Tuesday, September 25, 2007

LibQUAL+ and Library Assessment

Back in May, I had posted about library assessment. As we near our 10-year accreditation visit this November, library assessment continues to be very much on my mind.

Yesterday, at The Ubiquitous Librarian, Brian Mathews reported on some interesting work that he is doing with ARL's LibQUAL+ service quality measurement tool. At a cost of $2,250, LibQUAL+ may be out of reach for smaller libraries like mine, but the kinds of results that it is yielding look very interesting. In the ongoing quest to start measuring how well our library is doing rather than what our library is doing, this kind of tool looks promising.

Friday, September 21, 2007

The Calling, Part 1

When I began this blog, I posted The Calling, Part 2 which was about the second thing that had attracted me to a career in theological librarianship. In this post, I want to write about the first thing that attracted me: The service that I can offer to students who are preparing for a vocation of Christian ministry.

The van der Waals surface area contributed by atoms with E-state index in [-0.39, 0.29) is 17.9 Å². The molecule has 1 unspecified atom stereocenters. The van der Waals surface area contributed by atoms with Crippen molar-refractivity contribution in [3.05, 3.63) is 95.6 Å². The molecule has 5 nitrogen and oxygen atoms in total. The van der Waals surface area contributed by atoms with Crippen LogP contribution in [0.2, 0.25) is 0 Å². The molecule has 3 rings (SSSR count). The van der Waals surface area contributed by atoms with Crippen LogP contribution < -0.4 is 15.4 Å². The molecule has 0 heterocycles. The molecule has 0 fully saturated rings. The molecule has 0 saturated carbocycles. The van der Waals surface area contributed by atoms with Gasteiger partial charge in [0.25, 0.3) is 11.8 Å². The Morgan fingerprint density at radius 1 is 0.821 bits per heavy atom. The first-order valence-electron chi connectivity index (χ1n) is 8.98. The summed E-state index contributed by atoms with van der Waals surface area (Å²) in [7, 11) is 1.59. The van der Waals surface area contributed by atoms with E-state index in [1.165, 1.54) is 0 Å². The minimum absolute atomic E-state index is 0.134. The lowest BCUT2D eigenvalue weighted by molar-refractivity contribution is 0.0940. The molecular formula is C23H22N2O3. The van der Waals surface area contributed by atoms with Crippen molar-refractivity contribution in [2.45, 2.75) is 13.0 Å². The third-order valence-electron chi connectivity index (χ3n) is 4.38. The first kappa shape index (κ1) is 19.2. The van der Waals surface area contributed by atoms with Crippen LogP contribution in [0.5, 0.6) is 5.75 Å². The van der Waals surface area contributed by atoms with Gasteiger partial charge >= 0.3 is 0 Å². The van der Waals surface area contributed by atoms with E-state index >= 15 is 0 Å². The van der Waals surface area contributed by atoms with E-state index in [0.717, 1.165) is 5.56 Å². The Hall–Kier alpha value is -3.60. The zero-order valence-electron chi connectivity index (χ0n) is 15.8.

As caretakers of theological collections, we gain a kinesthetic appreciation for the collocation of theological knowledge. By this, I mean that we gain an instinctive understanding of how the materials in our collections are actually used in the process of conducting research. The circulation librarian who manages course reserves year in and year out gains a good understanding of the scope of the curriculum even if he or she never attends a faculty meeting. The acquisitions librarian who sees a trend over the years from ordering a lot of church management materials to ordering more materials on spirituality and worship renewal knows something about the forces shaping course content. We walk students to sections in our reference collections where language tools or denominational dictionaries or Bible encyclopedias or New Testament bibliographies can be found, often without even thinking about the call numbers for these materials.